The first task that needs to be done is generating a species tree with branch lengths in coalescence units (for internal branches). To do this, we use our biological datasets and draw coalescent unit branch lengths on a fixed topology using estimated gene trees. We use MP-EST to draw branch length.
For the mammalian simulation, we used the biological MP-EST tree (unbinned) as the model tree. For simulating the avian dataset, we used the binned MP-EST tree on the TENT matrix from the avian project, but re-estimated the branch lengths on that model tree using only the longest genes with at least 10,000 sites. This was necessary because most gene trees had very low support values (and thus high estimation error); branch lengths estimated in coalescent units are directly impacted by observed gene tree discordance, and including gene trees with high estimation error (i.e. low support gene trees) inflates the amount of ILS.The model species trees for 1X model condition: avian and mammalian.
python generateCoalescentTrees.py inputSpeciesTreeWithBranchLengthInCoalescentUnits 1000 simulatedGeneTrees
to simulate 1000 gene trees down the species given by
The script generateCoalescentTrees.py
uses the command
treesim.contained_coalescent from the
package to simulate gene trees according to the species tree with
coalescent unit branch lengths. Running this script requires that DendroPy is available on the system.
Now we change the branch lengths into expected numbers of substitutions. We run:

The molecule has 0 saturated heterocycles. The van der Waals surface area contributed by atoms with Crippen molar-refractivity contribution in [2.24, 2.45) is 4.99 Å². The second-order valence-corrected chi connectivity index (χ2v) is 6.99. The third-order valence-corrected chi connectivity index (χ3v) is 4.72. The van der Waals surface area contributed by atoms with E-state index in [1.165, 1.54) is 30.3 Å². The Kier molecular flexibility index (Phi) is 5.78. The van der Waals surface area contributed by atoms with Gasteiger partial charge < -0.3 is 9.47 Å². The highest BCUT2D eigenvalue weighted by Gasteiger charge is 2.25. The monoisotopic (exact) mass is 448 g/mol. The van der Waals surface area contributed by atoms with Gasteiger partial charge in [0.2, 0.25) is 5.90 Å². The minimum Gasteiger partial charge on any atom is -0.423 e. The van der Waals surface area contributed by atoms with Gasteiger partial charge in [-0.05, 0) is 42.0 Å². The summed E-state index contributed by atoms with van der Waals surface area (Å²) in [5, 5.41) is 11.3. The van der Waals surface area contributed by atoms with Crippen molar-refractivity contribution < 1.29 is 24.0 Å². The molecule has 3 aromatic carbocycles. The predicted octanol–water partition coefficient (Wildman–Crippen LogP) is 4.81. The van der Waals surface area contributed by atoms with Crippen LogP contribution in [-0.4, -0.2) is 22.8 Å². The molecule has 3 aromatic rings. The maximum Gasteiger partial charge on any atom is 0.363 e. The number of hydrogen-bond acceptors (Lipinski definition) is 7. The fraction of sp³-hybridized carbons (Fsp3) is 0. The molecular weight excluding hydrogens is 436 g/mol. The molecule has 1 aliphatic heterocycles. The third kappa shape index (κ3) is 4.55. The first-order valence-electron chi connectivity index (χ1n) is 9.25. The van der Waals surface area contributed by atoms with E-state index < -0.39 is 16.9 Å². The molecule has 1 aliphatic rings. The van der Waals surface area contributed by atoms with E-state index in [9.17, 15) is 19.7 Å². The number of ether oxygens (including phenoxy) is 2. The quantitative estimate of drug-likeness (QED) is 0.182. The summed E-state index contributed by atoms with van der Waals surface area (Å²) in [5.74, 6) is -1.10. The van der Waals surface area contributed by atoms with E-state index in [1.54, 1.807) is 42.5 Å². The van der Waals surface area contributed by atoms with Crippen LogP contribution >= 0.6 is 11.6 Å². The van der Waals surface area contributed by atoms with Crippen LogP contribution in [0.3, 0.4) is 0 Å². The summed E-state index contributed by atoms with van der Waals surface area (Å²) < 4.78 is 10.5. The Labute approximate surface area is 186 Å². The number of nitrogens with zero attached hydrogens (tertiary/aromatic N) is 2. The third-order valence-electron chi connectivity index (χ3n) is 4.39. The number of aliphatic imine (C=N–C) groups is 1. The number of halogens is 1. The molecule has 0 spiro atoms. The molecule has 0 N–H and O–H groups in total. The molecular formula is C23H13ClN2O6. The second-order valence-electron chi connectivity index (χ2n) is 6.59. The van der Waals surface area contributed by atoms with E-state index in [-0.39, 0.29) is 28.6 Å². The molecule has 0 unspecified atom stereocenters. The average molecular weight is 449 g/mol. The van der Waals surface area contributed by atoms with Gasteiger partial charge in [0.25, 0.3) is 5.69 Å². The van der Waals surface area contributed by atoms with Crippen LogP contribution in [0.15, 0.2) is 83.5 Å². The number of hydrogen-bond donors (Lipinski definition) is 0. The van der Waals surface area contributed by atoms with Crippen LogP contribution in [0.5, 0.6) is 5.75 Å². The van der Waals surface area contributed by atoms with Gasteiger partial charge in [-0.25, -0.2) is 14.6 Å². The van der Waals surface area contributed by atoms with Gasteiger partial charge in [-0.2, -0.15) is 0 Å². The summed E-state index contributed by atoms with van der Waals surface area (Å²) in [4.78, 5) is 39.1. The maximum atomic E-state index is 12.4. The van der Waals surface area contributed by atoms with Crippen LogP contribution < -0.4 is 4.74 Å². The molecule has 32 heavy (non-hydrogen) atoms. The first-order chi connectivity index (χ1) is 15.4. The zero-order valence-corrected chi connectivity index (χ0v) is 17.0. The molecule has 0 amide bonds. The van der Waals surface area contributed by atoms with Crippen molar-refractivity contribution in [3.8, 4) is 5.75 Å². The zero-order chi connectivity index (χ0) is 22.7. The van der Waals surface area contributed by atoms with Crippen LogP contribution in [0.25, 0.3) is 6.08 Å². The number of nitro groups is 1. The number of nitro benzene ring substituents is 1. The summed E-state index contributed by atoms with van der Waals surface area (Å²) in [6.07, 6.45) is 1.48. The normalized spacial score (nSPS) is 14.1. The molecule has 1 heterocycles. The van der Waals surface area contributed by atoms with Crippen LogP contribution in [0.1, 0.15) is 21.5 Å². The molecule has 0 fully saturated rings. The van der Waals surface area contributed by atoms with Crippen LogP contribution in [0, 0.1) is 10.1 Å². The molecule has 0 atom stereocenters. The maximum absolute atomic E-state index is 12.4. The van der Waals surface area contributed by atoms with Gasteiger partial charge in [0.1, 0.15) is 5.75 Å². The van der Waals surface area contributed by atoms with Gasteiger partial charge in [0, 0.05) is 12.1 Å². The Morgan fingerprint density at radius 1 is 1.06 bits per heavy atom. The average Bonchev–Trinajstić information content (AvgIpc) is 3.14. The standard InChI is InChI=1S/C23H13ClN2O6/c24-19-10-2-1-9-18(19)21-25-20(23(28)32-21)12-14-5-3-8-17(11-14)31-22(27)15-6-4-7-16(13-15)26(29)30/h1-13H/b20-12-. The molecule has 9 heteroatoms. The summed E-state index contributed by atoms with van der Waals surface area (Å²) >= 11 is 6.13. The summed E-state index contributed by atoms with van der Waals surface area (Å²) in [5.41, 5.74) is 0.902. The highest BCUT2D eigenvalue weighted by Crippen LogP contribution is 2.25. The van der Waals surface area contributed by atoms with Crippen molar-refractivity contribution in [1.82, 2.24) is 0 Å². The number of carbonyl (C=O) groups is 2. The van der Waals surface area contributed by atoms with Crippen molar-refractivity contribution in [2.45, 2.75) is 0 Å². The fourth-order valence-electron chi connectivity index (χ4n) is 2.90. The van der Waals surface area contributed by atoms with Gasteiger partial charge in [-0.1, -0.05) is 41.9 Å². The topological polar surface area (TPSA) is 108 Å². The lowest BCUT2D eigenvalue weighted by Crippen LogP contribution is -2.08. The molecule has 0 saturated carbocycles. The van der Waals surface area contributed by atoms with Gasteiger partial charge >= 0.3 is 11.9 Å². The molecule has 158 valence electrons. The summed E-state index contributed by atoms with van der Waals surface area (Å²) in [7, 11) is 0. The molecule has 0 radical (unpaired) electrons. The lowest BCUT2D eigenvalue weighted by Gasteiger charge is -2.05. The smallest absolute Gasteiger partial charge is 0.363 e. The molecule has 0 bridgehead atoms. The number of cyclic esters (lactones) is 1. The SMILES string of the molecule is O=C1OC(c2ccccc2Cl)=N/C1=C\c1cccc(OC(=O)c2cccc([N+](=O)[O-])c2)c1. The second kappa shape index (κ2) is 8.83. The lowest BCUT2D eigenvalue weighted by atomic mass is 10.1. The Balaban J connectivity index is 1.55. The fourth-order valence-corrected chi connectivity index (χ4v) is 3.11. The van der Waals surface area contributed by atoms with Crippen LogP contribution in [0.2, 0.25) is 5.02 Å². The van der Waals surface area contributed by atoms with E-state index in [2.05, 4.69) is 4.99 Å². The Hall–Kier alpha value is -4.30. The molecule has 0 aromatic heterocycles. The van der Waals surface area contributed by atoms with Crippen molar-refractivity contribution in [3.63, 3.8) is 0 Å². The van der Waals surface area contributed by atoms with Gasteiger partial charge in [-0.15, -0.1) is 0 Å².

./transposeBranchLengthsByPercentile input.trees.file=biologicalGeneTrees input.trees.to.change.file=simulatedGeneTrees output.file=simulatedTrees_realisticBranchLengths
biologicalGeneTrees contains the real gene trees
estimated from actual alignments. For the avian data set, we used the
gene trees reconstructed from the 190 longest introns. For the mammalian
dataset, we used all 447 gene trees.
transposeBranchLengthsByPercentile is a program that requires the Bio++ package to compile (at the beginning of the C++ code, there is a command line for compiling it).
To simulate gene sequences, we used bppseqgen, a member of bppsuite.
To simulate dna sequences according to parameters estimated from the avian data, we used:
bppseqgen number_of_sites=1500 input.tree.file=geneTree param=bppml.estimates output.sequence.file=sequences.fasta
bppml.estimates is a file containing the following parameters (estimated from the avian data and used for both avian and mammalian datasets):
# Substitution model parameters: model = GTR(a=1.062409952497, b=0.133307705766, c=0.195517800882, d=0.223514845018, e=0.294405416545, theta=0.469075709819, theta1=0.558949940165, theta2=0.488093447144) # Rate distribution parameters: rate_distribution = Gamma(n=4, alpha=0.370209777709)
This file is returned by the program
bppml, also from
bppsuite. We ran bbpml on the subset of 1185 avian genes that included all the taxa.